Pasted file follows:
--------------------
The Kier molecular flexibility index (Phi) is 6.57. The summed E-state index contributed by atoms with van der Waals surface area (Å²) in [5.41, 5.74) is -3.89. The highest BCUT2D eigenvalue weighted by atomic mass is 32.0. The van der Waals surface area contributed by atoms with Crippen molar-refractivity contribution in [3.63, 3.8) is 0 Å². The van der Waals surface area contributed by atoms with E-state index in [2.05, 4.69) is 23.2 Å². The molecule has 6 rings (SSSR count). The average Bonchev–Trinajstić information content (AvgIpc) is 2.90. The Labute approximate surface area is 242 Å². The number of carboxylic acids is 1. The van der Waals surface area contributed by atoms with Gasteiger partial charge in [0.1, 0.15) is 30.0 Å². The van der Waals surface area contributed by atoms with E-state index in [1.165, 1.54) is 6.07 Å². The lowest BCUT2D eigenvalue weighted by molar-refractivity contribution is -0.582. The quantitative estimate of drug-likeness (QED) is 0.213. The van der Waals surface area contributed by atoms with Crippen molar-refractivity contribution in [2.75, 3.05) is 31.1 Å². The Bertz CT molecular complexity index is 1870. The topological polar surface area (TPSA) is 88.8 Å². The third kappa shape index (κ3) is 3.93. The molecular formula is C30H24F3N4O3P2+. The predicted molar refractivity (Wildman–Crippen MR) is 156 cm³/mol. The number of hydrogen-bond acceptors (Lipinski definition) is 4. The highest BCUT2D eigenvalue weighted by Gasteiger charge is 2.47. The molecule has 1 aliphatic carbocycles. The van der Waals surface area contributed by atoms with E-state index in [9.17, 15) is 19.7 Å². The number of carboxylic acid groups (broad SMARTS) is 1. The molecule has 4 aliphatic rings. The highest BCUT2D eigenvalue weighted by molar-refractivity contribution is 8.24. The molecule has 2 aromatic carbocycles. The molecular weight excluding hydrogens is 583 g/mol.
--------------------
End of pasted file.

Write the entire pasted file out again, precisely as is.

The Kier molecular flexibility index (Phi) is 6.57. The summed E-state index contributed by atoms with van der Waals surface area (Å²) in [5.41, 5.74) is -3.89. The highest BCUT2D eigenvalue weighted by atomic mass is 32.0. The van der Waals surface area contributed by atoms with Crippen molar-refractivity contribution in [3.63, 3.8) is 0 Å². The van der Waals surface area contributed by atoms with E-state index in [2.05, 4.69) is 23.2 Å². The molecule has 6 rings (SSSR count). The average Bonchev–Trinajstić information content (AvgIpc) is 2.90. The Labute approximate surface area is 242 Å². The number of carboxylic acids is 1. The van der Waals surface area contributed by atoms with Gasteiger partial charge in [0.1, 0.15) is 30.0 Å². The van der Waals surface area contributed by atoms with E-state index in [1.165, 1.54) is 6.07 Å². The lowest BCUT2D eigenvalue weighted by molar-refractivity contribution is -0.582. The quantitative estimate of drug-likeness (QED) is 0.213. The van der Waals surface area contributed by atoms with Crippen molar-refractivity contribution in [2.75, 3.05) is 31.1 Å². The Bertz CT molecular complexity index is 1870. The topological polar surface area (TPSA) is 88.8 Å². The third kappa shape index (κ3) is 3.93. The molecular formula is C30H24F3N4O3P2+. The predicted molar refractivity (Wildman–Crippen MR) is 156 cm³/mol. The number of hydrogen-bond acceptors (Lipinski definition) is 4. The highest BCUT2D eigenvalue weighted by Gasteiger charge is 2.47. The molecule has 1 aliphatic carbocycles. The van der Waals surface area contributed by atoms with E-state index in [9.17, 15) is 19.7 Å². The number of carboxylic acid groups (broad SMARTS) is 1. The molecule has 4 aliphatic rings. The highest BCUT2D eigenvalue weighted by molar-refractivity contribution is 8.24. The molecule has 2 aromatic carbocycles. The molecular weight excluding hydrogens is 583 g/mol.